13:10 – We dip into a Boots on the way back. I know I’m using the car, so I grab a couple of bottles of water and tissues so I can clean the filth off and we grab a couple of sandwiches to munch after the assignment (and on a separate receipt as they weren’t expensed 😉 )

13:25 – Off the main street and no more shops, so I don’t think Rams will get his assignment. I convince him to enter the shoe image together.

13:35 – 1 wrong turn, but we finally get back to the carpark (thankyou mobile GoogleMaps) and dump the bags in the car. I eye the roof and quickly pick 2 decent background shots. Rams has his sandwich to keep his sugar levels up (don’t think he’s used to walking 3 miles 😉 ) meanwhile I water and clean the roof in the area we’ll use and throw up 2 light stands. I attach an SB900 and shoot-thru umbrella on swivvel adapters to each stand and hook a PocketWizard on each.

13:45 – Getting nervous as it’s taken 90minutes just to get to the point where we can start taking shots. In the real world we would have been given the shoes and then have 2-3 hours to make the shots, but not today I want to be done by 14:15, so that’s only 30 minutes to make something…. I’m watching the clock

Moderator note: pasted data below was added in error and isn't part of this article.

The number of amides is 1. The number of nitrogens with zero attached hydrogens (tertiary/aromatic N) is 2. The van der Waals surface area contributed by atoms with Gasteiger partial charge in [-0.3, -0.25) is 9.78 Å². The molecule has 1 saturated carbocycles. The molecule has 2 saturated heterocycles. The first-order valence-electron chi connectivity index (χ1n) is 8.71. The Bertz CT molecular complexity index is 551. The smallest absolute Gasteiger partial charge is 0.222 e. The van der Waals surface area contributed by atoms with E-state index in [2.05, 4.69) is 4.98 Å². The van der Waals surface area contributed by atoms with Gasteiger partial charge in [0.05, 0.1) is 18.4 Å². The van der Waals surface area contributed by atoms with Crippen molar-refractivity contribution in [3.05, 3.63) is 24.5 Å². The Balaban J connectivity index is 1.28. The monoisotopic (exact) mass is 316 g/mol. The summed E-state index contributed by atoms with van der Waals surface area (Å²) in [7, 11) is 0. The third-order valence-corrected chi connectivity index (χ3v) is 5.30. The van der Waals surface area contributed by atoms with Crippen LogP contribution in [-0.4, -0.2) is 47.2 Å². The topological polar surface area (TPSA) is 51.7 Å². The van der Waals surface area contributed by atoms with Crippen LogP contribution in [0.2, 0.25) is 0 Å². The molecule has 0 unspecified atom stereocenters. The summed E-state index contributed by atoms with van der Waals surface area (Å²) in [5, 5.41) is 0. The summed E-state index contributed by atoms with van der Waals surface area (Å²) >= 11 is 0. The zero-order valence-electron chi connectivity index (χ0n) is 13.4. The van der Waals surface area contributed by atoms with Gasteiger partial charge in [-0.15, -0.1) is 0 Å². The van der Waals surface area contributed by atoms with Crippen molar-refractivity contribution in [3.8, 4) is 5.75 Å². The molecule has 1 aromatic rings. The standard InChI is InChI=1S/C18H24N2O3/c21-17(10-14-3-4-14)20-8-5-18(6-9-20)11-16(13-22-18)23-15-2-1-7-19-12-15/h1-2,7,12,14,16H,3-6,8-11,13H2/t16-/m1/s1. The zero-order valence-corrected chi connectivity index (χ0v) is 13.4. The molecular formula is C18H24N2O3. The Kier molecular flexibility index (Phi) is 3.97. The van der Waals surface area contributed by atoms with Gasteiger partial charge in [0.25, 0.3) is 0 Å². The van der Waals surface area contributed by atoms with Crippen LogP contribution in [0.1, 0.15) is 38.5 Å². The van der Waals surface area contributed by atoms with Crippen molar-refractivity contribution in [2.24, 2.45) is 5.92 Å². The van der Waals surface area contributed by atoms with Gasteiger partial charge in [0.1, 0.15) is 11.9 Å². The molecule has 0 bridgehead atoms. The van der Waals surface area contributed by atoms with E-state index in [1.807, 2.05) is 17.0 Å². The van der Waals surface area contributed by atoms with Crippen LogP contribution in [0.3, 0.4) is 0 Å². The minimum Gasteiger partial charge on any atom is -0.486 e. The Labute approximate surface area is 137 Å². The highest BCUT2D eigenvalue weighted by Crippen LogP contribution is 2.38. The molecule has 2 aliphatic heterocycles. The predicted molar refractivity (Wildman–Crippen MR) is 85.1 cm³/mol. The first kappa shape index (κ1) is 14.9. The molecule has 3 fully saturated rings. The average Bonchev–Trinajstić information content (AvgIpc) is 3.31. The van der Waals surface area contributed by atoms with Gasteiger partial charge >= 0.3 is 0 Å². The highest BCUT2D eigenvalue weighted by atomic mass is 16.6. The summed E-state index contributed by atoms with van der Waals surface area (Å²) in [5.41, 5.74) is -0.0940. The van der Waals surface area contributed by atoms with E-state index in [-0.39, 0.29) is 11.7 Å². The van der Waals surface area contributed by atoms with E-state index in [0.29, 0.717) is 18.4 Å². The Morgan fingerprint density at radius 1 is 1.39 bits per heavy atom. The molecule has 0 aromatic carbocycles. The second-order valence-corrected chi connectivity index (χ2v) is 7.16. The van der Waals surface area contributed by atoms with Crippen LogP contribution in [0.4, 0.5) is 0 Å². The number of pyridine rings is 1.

13:48 – First shot taken using the 70-200 (@102mm). Ambient is showing 1/80, f/11 @ISO400. Tom’s walking back from lunch and calls over that we haven’t gone very far (if only he knew…)

13:50 – Adjusted the ambient down 2 stops (1/160s @ f/16) then switched on the PocketWizards. Set the closest, almost overhead, SB900 to 1/4 and the far away rimlight SB900 to 1/1. The 70-200is struggling to focus at such a short range, so I have to manually pull focus with the DOF preview to ensure the front of the shoe is sharp and hope f/16 will be carry it all the way back. Re-composeto 80mm to make sure. Shoot, chimp, gravy 🙂

I know I’ll be cropping the frame so I’m not worried about the roof gutter being in the shot

13:56 – I swing 180deg so I now have the Calumet Loading doors behind the shoes. I recompose them using the water bottle cap and my umbrella to prop them up. I show the sole of one shoe as it may be their USP. I would normally be told by the disigner or AD in a pre-meeting, but as they’re fictional I have to cover the bases.

The loading doors are angular, so I dig out my SB800 and gaffer on a red gel and PocketWizard and ask Rams (whoes now digesting 🙂 ) to be a VAL and aim the flash sideways and pointing 30deg towards the far end of the doors to feather the light. I initially set this at 1/4 @ 105mm to try and keep a deep red. 1st test shot:

Shoes need a wee bit of a tweak and the red isn’t strong enough for my liking. The ambient is wiping it out so I ramp it up to full power. Bingo 🙂